City Shuts Down Massive Fake Modeling Agency

By Della Hasselle on November 2, 2011 6:07pm 

Hopeful models were the victims of a
Hopeful models were the victims of a "bait and switch" scheme allegedly run by Bradley Poster.
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MIDTOWN — A judge has ordered infamous scam artist Bradley Poster to pay nearly $1 million for ripping off unemployed models and actresses for more than six years. 

Poster, who has used the aliases Brad West, Max Holden and Mark West, created a Midtown-based business aimed at New Yorkers that advertised supposedly available jobs for actresses and models on Craigslist and Facebook, according to the Department of Consumer Affairs.

The catch was, before the models were able to secure employment, Poster charged the unsuspecting job seekers with "consumers fees" both to take premilinary head shots and to post their profiles on his jobs website, created for the false company WMT Model & Talent Network Development, Ltd.

Ultimately, Poster never helped any actors or models secure employment, but instead swindled them out of their money for pictures that he didn't post.

Poster was ordered to pay $908,400 in fines after nearly seven dozen complaints were filed against him. The judge found Poster "to be responsible for illegally advertising services that he did not provide, charging customers for photography services as a precondition for securing jobs that did not exist, and operating as an unlicensed employment agency," according to the DCA.

The Department of Consumer Affairs charged that between March 2005 and February 2011, WMT Model & Talent Network placed 910 false advertisements. The company also worked under the names World Model Talent, WMT, Model and Talent Network Management, and others.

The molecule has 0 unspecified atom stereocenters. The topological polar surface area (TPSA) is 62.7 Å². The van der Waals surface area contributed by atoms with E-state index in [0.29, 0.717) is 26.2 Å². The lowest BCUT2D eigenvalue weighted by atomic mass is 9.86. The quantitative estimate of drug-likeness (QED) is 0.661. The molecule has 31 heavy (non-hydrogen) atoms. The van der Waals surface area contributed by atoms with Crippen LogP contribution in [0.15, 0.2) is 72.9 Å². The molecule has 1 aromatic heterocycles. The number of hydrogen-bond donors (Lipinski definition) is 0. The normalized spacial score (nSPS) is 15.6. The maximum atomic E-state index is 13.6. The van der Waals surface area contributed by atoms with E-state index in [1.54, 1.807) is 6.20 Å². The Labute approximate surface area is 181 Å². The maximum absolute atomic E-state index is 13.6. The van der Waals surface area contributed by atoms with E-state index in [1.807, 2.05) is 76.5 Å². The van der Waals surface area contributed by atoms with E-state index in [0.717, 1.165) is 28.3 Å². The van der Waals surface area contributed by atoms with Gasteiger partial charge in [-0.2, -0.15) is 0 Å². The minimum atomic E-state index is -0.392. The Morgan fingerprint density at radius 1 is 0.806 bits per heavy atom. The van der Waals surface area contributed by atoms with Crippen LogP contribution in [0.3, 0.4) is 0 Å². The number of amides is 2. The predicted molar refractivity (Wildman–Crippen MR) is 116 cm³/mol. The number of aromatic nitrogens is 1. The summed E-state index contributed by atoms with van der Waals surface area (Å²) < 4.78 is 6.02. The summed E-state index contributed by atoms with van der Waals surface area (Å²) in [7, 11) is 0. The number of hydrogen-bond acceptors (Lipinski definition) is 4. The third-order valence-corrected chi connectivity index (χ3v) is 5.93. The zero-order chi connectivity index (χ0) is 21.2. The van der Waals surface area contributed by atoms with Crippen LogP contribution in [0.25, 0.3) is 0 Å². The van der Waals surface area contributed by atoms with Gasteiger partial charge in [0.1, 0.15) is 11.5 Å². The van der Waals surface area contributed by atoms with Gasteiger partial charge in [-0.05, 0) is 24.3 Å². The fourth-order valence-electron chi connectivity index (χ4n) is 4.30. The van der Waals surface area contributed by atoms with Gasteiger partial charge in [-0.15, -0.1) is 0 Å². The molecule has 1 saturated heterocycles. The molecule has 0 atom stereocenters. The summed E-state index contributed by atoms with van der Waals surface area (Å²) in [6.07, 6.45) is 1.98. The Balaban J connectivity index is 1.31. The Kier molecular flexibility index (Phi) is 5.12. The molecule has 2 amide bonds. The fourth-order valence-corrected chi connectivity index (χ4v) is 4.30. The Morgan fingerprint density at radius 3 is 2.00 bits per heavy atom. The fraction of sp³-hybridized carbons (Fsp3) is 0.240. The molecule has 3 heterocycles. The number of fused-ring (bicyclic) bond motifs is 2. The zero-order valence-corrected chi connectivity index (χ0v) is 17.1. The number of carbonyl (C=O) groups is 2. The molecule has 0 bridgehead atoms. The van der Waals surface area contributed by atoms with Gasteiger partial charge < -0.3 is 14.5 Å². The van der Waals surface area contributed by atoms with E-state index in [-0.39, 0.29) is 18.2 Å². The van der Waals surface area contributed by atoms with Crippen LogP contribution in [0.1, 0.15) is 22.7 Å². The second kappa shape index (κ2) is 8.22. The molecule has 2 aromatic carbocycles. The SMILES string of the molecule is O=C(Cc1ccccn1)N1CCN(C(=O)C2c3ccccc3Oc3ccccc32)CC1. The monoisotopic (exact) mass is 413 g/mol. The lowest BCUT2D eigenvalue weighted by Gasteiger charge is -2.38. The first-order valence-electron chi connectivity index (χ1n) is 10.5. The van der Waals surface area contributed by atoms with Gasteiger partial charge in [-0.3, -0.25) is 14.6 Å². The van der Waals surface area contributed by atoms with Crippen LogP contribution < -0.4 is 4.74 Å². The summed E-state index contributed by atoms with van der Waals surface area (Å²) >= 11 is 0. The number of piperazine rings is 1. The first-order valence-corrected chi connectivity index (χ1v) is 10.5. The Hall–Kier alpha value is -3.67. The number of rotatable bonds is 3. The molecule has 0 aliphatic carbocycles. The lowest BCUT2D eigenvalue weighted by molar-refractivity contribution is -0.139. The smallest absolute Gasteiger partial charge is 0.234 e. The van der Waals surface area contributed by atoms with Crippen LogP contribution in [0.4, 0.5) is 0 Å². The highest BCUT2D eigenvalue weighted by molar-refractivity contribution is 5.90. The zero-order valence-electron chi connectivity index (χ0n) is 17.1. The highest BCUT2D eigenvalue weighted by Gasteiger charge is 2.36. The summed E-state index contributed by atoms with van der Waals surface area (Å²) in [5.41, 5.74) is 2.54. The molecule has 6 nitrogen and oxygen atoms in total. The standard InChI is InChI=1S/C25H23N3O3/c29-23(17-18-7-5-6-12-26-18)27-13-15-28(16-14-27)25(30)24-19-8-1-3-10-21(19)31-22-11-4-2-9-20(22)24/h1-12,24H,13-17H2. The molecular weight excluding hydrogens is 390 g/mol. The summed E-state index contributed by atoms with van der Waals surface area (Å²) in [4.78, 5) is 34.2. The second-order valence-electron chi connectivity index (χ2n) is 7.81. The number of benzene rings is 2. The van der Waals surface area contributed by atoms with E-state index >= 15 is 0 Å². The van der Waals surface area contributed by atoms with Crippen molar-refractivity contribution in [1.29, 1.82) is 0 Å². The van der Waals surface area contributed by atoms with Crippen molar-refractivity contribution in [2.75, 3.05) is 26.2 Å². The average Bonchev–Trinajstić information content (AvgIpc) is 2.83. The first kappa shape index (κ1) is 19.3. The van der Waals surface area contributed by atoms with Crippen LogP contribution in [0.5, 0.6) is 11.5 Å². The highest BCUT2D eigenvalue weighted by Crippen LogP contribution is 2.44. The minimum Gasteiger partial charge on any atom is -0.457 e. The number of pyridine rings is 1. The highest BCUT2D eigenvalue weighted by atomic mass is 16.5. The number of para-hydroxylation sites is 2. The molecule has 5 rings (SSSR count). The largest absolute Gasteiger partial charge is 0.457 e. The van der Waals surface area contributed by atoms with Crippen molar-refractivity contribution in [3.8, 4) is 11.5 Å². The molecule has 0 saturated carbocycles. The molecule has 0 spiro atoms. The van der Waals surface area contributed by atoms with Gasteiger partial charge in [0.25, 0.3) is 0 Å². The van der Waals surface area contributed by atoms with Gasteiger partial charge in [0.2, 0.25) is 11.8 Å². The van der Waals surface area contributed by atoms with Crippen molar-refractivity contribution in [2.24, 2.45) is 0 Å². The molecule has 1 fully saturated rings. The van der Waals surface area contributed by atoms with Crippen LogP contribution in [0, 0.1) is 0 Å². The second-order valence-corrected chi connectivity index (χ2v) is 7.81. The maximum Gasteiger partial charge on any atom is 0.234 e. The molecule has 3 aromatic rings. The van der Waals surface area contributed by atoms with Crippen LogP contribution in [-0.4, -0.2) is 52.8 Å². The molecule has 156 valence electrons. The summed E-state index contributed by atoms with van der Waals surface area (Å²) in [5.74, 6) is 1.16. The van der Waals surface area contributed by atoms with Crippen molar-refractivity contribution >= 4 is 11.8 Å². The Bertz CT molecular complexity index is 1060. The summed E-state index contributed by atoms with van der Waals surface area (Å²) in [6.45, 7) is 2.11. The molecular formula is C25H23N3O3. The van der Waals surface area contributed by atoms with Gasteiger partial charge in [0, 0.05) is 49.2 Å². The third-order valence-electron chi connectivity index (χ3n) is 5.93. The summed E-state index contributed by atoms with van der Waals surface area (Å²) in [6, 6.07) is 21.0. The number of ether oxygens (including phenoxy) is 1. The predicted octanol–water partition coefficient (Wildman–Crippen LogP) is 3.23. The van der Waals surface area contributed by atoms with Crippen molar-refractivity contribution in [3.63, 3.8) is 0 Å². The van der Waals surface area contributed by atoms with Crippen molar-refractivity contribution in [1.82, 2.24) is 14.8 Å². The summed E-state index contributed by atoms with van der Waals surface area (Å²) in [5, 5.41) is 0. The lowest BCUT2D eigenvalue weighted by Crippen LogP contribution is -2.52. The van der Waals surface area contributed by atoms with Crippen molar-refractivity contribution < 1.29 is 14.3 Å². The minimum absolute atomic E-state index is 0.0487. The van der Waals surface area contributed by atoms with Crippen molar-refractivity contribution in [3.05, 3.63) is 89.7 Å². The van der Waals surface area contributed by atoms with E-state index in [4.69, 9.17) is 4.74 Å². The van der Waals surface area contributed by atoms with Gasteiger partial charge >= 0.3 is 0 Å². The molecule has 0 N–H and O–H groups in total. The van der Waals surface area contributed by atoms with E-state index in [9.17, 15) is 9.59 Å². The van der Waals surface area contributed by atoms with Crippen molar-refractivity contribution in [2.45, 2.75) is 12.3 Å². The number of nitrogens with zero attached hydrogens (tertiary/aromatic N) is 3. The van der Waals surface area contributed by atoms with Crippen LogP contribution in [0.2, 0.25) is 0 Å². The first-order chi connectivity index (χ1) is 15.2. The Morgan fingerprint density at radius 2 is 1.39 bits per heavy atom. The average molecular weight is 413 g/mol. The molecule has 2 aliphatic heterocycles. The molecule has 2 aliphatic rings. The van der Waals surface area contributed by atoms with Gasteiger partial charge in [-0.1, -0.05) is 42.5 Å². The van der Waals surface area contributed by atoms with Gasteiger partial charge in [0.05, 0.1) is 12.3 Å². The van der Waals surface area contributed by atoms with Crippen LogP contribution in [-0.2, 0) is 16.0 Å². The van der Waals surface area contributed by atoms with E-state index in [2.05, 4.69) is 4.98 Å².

“Unfortunately, and unacceptably, WMT Model & Talent Network and Mr. Poster personally resorted to the classic scam in modeling agencies: bait and switch. By purposefully preying on consumers looking for legitimate employment, he instead sold them unnecessary and unrequested photography services," DCA Commissioner Jonathan Mintz said.

"To any business that still hasn’t gotten the message, I’ll say it again: any employment agency that takes advantage of job seekers, especially during these tough economic times, will answer to us.”

This was the second time that Poster was charged for operating a scam. In 2005, Poster was forced to pay almost $27,000 in public fines for operating an unlicensed employment agency called Look International, according to the DCA.

Scammed artists were also upset about Poster's ploy.

"TOTAL SCAM! I went thru the process and they have yet to post my pictures," New York resident Katerina M. said on the company's Yelp Review.

"I knew going in that it would be 1 hour of my life wasted."

Others agreed, relating horror stories about unkept, dingy offices, a pushy "manager," and showing news videos about people that were supposedly former clients, but in reality had nothing to do with the modeling agency at all.

"Like hello I am not stupid," Elmerhust resident Marina G. said on Yelp, about Poster's attempts to trick her into paying for headshots.

"Anyways.. BEWARE!!! this is a TOTAL SCAM to be an extra or do anything AN AGENCY SHOULD NOT CHARGE YOU!!!!! They should have confidence in you and they get paid for you being hired anyways, so don't fall for it."

The phone number listed on Yelp and other ads led to a disconnected line, and DNAinfo was unable to contact Poster for comment.

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